A cat and a dog staring out of an open window.

Back to School Means Changes for Pets, Too!

With the kids at home more during the summer, your pets have likely basked in the extra attention, trips to the park, marathon games of tag and lengthy snuggles. But now, the air is cooling, the big yellow bus is back and, for your pets, the summer fun is giving way to long hours alone at home.

The back-to-school transition can be tough for your pets, too. Here are some helpful tips to help them adjust.

Maintain a routine.

Our pets love routine — it helps them feel secure. But back-to-school time can make it hard to stick to a consistent schedule, and changes are often unavoidable. To help your pets make the transition, try to maintain their routine — especially mealtimes and bathroom breaks — as much as you can.

Keep in mind, too, that sudden changes in schedules can be especially difficult for some pets. Ideally, you can help prepare your pets ahead of time by slowly reducing the amount of time spent with them and moving mealtimes. A gradual decrease in time spent together over one to two weeks will be less noticeable than an abrupt switch.

“Study hard, play hard,” applies to pets, too!

After a full school day for your kids and a day home alone for your pets, playtime (a.k.a. exercise) will help release pent-up energy and reduce stress for everyone. Daily activity is as important to healthy pets as it is healthy people, so consider building it into your family’s schedule. This will ensure your kids and pets continue to spend quality time together, and helps your kids learn to be caring, responsible pet owners. Dogs should get enough exercise for their breed, which typically amounts to an hour a day of outdoor activity such as chasing and running. Cats also benefit from 30 to 40 minutes of daily activity such as chasing a laser beam or wand-type toy.

Calmness counts: No-fuss comings and goings.

People coming and going from your home can be extremely emotional times for pets. Because dogs and cats can pick up on our moods, don’t make a big deal out of leaving or arriving home. Ignore your pets for 10 to 15 minutes prior to leaving home and calmly and matter-of-factly leave. When you first arrive at home, have your dog sit and wait calmly while you put things away. Acting as if departures and arrivals aren’t a big deal will help your pets think so, too.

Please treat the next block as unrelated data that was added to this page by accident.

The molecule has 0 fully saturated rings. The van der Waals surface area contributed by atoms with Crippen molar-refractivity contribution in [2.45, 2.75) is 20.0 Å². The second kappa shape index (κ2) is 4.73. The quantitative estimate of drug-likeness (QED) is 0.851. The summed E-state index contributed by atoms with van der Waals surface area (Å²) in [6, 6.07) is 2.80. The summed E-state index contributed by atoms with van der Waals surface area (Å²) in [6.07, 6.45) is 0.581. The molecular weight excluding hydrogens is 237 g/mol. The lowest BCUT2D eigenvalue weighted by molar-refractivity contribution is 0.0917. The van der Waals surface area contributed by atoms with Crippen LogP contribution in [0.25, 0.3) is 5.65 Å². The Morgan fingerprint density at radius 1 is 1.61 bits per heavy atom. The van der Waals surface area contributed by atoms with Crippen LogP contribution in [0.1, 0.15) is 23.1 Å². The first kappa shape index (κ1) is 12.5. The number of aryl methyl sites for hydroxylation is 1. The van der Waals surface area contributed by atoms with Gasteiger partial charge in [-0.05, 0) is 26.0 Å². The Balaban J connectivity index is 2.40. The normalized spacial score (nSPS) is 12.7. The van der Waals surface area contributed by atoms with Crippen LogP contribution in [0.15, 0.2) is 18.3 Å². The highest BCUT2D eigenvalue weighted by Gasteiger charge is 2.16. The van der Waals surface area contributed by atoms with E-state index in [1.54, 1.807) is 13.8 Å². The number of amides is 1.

Provide mental stimulation to reduce boredom.

With more time on their paws because their favorite playmates are back in school, your pets will need ways to entertain themselves. Interactive toys and food puzzles will help keep pets occupied, help stimulate their minds and even get them moving.

For your dog, you can also consider pet day care or a dog walker to ensure they receive plenty of attention during the day. Your cat may enjoy an occasional visit from a retired neighbor who doesn’t have pets of his or her own to add “activity” to your home.

No matter how hectic schedules can get during the start of a new school year, we can’t forget our furry, four-legged best friends. Be sure to plan evening and weekend activities that include them. An evening walk in the park, game of fetch in the backyard, weekend hike or picnic, or even a nightly brushing can give your pets the attention they want and deserve.

The information in this blog has been developed with our veterinarian and is designed to help educate pet parents. If you have questions or concerns about your pet's health or nutrition, please talk with your veterinarian.


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